Part 3: New World, Be Brave
Some critics found Tomb Raider too guided, whether it was the hand-holding of push-forward-to-win set-pieces or the general urgency of objectives that made casual exploration feel like you were doing something wrong. When you’ve an angry Scotsman yelling for help, it seems misguided to stop and smell the daisies.
Rise of the Tomb Raider’s Siberian climate rules out any hot nose-on-daisy action, but does show interest in Lara wandering from the beaten path. Hughes is keen to point out that environments aren’t merely backgrounds to a story, but rife with threats; vicious predators and weather conditions that conspire against her.
But the landscape boasts secrets that make the threats worth facing. “Certainly when we’re talking about the critical path we want to make sure everyone understands what they need to do,” he explains, “but we want to cater to that feeling that you’re discovering things that not everybody can, so we create a spectrum of challenge as it relates to exploration and signposting.”
In Tomb Raider the spectrum began and ended with GPS caches and diary entries. These asides return, but in a pleasingly organic fashion, such as when Lara happens across a mysterious stone obelisk and begins to theorise out loud about its purpose. “At some point Lara will decipher the monolith and it’ll take her somewhere interesting,” says Hughes, relishing his role as treasure-hider. We do spot odd throwbacks to Tomb Raider’s softer touch, specifically the white scuffs denoting a climbable ledge.
That said, our demo is showing key story moments – that critical path Crystal Dynamics is keen to underline – and Hughes says we can expect acrobatics with a little more bite. “My hope is that we maintain a certain intuitiveness and ease to the platforming controls, but what the environment asks of you keeps you on your toes,” he says. “I don’t want to be mean, but I’ll be happy if we see a greater equalisation of deaths from the environment as in combat.” That the game’s director, Brian Horton, plummets to his doom in the opening avalanche escape suggests the team has nailed the sweet spot.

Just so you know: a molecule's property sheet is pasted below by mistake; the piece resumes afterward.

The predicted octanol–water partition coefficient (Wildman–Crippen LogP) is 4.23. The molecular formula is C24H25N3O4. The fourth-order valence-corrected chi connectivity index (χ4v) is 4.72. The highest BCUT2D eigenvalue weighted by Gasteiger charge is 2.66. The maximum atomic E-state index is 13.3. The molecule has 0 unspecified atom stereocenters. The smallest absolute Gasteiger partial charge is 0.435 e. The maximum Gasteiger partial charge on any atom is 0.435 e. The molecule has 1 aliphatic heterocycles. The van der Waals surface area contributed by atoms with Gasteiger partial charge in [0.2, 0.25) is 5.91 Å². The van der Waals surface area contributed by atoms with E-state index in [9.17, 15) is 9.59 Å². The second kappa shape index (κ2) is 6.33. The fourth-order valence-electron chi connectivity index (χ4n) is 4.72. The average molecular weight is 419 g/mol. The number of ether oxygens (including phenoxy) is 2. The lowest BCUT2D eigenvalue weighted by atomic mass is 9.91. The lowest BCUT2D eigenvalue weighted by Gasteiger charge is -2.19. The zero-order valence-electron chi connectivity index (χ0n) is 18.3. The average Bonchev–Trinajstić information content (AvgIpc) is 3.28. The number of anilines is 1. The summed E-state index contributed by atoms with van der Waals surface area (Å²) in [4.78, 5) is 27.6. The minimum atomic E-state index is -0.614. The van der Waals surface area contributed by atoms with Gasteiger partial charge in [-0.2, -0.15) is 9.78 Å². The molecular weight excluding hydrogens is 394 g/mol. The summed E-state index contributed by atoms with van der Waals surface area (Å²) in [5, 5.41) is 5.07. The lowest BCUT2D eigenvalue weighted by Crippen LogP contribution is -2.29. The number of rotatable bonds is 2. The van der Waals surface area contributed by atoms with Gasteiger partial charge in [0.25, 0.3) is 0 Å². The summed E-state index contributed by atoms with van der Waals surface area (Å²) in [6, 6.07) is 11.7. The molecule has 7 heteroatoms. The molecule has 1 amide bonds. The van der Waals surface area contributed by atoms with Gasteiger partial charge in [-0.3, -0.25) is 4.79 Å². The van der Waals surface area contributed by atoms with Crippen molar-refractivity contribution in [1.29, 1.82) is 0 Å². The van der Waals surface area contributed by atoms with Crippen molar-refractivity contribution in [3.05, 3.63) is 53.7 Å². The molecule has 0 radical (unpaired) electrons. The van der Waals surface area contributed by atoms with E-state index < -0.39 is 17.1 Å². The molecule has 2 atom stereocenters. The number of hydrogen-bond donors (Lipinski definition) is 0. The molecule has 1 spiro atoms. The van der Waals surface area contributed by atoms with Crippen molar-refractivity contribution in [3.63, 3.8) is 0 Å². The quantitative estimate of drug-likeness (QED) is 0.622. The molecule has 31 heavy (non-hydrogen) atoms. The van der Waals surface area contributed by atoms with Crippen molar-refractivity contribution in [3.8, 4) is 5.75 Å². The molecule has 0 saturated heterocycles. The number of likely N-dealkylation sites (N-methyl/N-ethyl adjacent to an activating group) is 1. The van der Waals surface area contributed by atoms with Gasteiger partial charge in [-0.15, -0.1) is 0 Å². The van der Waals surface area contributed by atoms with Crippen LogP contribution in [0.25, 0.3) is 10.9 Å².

As well as these improvements, Crystal Dynamics is expanding on Tomb Raider’s brilliant underlying structure - the drip-feed of gear unlocks that saw Lara reappraising territory to find new routes. Okay, so emptying her pockets with an avalanche is a tad extreme, but the sense of progression should be worth it. “We liked that relationship between these hubs that you come back to with more gear and gaining new gear. To be honest, there’ll be some old favourites, but we set out to make sure that this adventure is fresh, so whether she’s finding or crafting new gear, we will expand on her repertoire,” says Hughes. Finishing secondary tasks will even earn ‘exotic’ kit. Yes, it does get more exotic than a bow made from deer guts.
A short demo can’t do progression justice, so we hop forward to a later point in the game when Lara is more tooled-up. Her torn climbing outfit has been swapped for a sturdier wolf-coloured number – you can fill in the gaps – and her improved arsenal has her ready to face her bear oppressor from the earlier escape. Trekking back to its cave reveals what a difference time of day and weather can make to your perception of the world; without Mother Nature throwing a hissy fit you can better spot potential resources and paths that beg you to follow them.
Not today, though, as we’re all going on a bear hunt. Fear level: marginally scared, and that’s with a gun. The tunnel to its den is not a wise battleground, so Lara fires an arrow to tempt it out. Emerging in a flurry of claws, we see liberal use of Lara’s returning evasive lunge to duck under its swinging paws, blasts of slow-motion emphasising their ferocity.
A strike to her back splatters the screen’s edges with blood, indicating a deeper wound that requires manual healing. This is no harder than tapping LB, but with no leaves to hand she’s forced to limp over to a life-saving shrub. Auto-ducking into nearby cover she replenishes her poison arrows, soon thudding into the bear with a puff of toxic green.
Ten or so shots later and it falls with an almighty crunch. Entering the lair of the slain beast Lara discovers evidence of a camp, apparently proving that the Mongol horde also pursued Kitezh. It’s here that we finally appreciate Hughes’ vision: further into the cave we find an ancient Greek ship stuck preserved in a frozen waterfall. A secret tomb, a reward for having the guts to leave the path and face your fears.